Dialogue 2.0 Style

More and more people are using social networks. In recent weeks, comments on the beauty, the riches and the importance of preserving the French language poured in by the dozens on the Rendez-vous de la Francophonie’s (RVF) French Facebook page! As I type-up this post, we are more than 2500 RVF Facebook fans. I suspect that this is just the beginning of a new dialogue, 2.0 style! (Please click here to visit the RVF’s English Facebook page.)

Gone are the days when we learned all the town gossip and news on the front steps of the village’s church after Sunday morning mass. Now we can spy on our contacts from the comfort of our living room, or better yet, between meetings on the office computer!

In today’s society, the role social networks play in unifying common interests and providing opportunities of freedom of expression is well recognised.

Inspiring comments

The RVF exists primarily to provide Canadians of all backgrounds to share their love of the French language. After reading the comments recently published by visitors on the RVF’s French Facebook page, I can see the full extent to which these tools of communication open doors to new dialogue. With this new dialogue, the RVF’s 2012 theme, "Understanding builds a better future", fulfills its meaning. Here are some comments worth mentioning:

  • « Très belle langue que notre langue. Soyons-en fiers. Vive le français! » -Thérèse Beaulieu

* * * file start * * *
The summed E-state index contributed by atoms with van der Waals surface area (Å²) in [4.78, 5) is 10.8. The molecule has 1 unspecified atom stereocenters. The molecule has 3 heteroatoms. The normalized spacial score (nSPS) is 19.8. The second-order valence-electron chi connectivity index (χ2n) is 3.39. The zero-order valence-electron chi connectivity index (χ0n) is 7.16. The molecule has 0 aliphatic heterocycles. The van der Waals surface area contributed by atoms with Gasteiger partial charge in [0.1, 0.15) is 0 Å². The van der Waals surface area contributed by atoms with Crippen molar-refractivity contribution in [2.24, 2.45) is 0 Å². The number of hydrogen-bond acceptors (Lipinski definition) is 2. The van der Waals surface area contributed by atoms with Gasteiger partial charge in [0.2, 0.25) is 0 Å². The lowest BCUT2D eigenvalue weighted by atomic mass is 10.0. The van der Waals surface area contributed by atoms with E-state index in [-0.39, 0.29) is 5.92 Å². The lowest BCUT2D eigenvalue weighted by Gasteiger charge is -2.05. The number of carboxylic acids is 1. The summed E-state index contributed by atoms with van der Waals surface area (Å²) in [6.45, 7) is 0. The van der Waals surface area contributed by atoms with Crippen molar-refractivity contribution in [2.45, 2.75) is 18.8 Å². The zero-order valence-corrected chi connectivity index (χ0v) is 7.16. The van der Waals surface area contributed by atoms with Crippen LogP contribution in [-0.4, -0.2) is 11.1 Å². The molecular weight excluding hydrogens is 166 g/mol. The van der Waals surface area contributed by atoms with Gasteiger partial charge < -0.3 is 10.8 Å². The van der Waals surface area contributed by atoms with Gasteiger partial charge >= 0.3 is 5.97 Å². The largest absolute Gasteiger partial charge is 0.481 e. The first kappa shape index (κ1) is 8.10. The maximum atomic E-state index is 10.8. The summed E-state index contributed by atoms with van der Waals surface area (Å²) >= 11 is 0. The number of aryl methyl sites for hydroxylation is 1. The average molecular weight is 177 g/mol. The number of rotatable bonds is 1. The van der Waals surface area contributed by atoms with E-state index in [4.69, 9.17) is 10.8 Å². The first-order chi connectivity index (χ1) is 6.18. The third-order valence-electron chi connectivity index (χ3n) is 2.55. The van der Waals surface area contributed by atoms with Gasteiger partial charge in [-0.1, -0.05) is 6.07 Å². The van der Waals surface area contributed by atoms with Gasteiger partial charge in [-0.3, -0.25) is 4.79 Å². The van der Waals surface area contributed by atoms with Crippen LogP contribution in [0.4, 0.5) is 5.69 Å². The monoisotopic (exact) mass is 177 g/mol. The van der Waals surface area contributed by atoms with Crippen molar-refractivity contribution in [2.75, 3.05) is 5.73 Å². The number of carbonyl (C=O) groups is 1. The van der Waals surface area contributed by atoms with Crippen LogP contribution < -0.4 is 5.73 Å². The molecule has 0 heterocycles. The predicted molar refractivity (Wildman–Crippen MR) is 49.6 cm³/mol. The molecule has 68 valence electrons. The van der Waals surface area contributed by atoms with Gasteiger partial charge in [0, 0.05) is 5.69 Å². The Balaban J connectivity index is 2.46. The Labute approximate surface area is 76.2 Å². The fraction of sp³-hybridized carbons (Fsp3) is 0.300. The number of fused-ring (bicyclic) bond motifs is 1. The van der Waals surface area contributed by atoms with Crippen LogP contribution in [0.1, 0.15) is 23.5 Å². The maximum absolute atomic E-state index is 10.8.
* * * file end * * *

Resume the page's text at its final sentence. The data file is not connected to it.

• « La langue française est ma langue seconde; ce n'est pas ma langue maternelle, mais bien une langue que j'ai choisie. Je suis ravi que vous travailliez pour encourager le rayonnement de cette langue des plus élégantes. » -William Raillant-Clark
  • « La plus belle langue au monde. La nôtre… » -Lorraine Denault.
  • « La vraie langue des amoureux selon moi. » -Jean Louines Doresca

Who are we?

Who are the RVF’s Facebook page users? Where do they come from? A quick glance at the page’s statistics tells us that more than the majority of our fans are women. In fact, they represent two-thirds of all RVF users, which begs the question: where are the men? Is it because women are more in love with the French language than men? Gentlemen come forward!

Obviously, the majority of the page’s visitors are from Canada, but there are also users from France, the United States, Tunisia, Algeria and Senegal.

In addition to Facebook, the RVF is active on Twitter. Keep informed about the Francophonie in Canada and around the world by joining us @RVFrancophonie. If you're reading this post, it means that you have already discovered the RVF blog. The blog is yet another way in promoting dialogue with the utmost respect for the French language. There are now plenty of opportunities to explore the French language and create our own virtual get-togethers.

Oh! I must sign off; I can hear the church bells chiming, which means that it’s time to get cought-up on all the news and gossip! Wait a minute! That’s not church bells but my Facebook cell phone alarm!

Philippe Daoust